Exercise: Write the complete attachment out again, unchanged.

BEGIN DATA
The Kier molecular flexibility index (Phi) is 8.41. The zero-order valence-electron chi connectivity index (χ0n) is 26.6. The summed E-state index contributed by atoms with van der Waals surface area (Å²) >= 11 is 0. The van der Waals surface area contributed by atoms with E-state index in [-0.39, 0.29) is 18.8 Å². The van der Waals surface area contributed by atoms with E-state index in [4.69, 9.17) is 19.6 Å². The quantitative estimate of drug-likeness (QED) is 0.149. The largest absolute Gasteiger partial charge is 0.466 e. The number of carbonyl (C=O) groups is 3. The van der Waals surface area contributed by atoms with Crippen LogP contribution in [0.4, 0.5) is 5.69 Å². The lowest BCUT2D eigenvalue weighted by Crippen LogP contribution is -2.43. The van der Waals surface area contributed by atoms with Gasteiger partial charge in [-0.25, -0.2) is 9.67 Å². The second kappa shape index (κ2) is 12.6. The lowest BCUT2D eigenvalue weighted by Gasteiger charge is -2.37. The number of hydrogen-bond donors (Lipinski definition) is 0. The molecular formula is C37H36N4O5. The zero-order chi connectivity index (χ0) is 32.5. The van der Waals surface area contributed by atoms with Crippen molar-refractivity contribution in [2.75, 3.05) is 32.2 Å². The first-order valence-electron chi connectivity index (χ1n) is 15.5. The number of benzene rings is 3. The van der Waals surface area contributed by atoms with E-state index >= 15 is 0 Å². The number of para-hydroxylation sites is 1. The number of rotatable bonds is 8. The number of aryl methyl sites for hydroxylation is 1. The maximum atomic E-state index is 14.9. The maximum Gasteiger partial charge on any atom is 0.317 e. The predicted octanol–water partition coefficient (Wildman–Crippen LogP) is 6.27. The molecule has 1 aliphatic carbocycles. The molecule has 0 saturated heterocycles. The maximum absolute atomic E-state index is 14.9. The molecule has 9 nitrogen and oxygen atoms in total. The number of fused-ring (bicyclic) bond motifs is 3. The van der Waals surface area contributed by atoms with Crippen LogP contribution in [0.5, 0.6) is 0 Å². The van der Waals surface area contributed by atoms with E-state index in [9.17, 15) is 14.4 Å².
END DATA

The Kier molecular flexibility index (Phi) is 8.41. The zero-order valence-electron chi connectivity index (χ0n) is 26.6. The summed E-state index contributed by atoms with van der Waals surface area (Å²) >= 11 is 0. The van der Waals surface area contributed by atoms with E-state index in [-0.39, 0.29) is 18.8 Å². The van der Waals surface area contributed by atoms with E-state index in [4.69, 9.17) is 19.6 Å². The quantitative estimate of drug-likeness (QED) is 0.149. The largest absolute Gasteiger partial charge is 0.466 e. The number of carbonyl (C=O) groups is 3. The van der Waals surface area contributed by atoms with Crippen LogP contribution in [0.4, 0.5) is 5.69 Å². The lowest BCUT2D eigenvalue weighted by Crippen LogP contribution is -2.43. The van der Waals surface area contributed by atoms with Gasteiger partial charge in [-0.25, -0.2) is 9.67 Å². The second kappa shape index (κ2) is 12.6. The lowest BCUT2D eigenvalue weighted by Gasteiger charge is -2.37. The number of hydrogen-bond donors (Lipinski definition) is 0. The molecular formula is C37H36N4O5. The zero-order chi connectivity index (χ0) is 32.5. The van der Waals surface area contributed by atoms with Crippen molar-refractivity contribution in [2.75, 3.05) is 32.2 Å². The first-order valence-electron chi connectivity index (χ1n) is 15.5. The number of benzene rings is 3. The van der Waals surface area contributed by atoms with E-state index >= 15 is 0 Å². The number of para-hydroxylation sites is 1. The number of rotatable bonds is 8. The number of aryl methyl sites for hydroxylation is 1. The maximum atomic E-state index is 14.9. The maximum Gasteiger partial charge on any atom is 0.317 e. The predicted octanol–water partition coefficient (Wildman–Crippen LogP) is 6.27. The molecule has 1 aliphatic carbocycles. The molecule has 0 saturated heterocycles. The maximum absolute atomic E-state index is 14.9. The molecule has 9 nitrogen and oxygen atoms in total. The number of fused-ring (bicyclic) bond motifs is 3. The van der Waals surface area contributed by atoms with Crippen LogP contribution in [0.5, 0.6) is 0 Å². The van der Waals surface area contributed by atoms with E-state index in [9.17, 15) is 14.4 Å².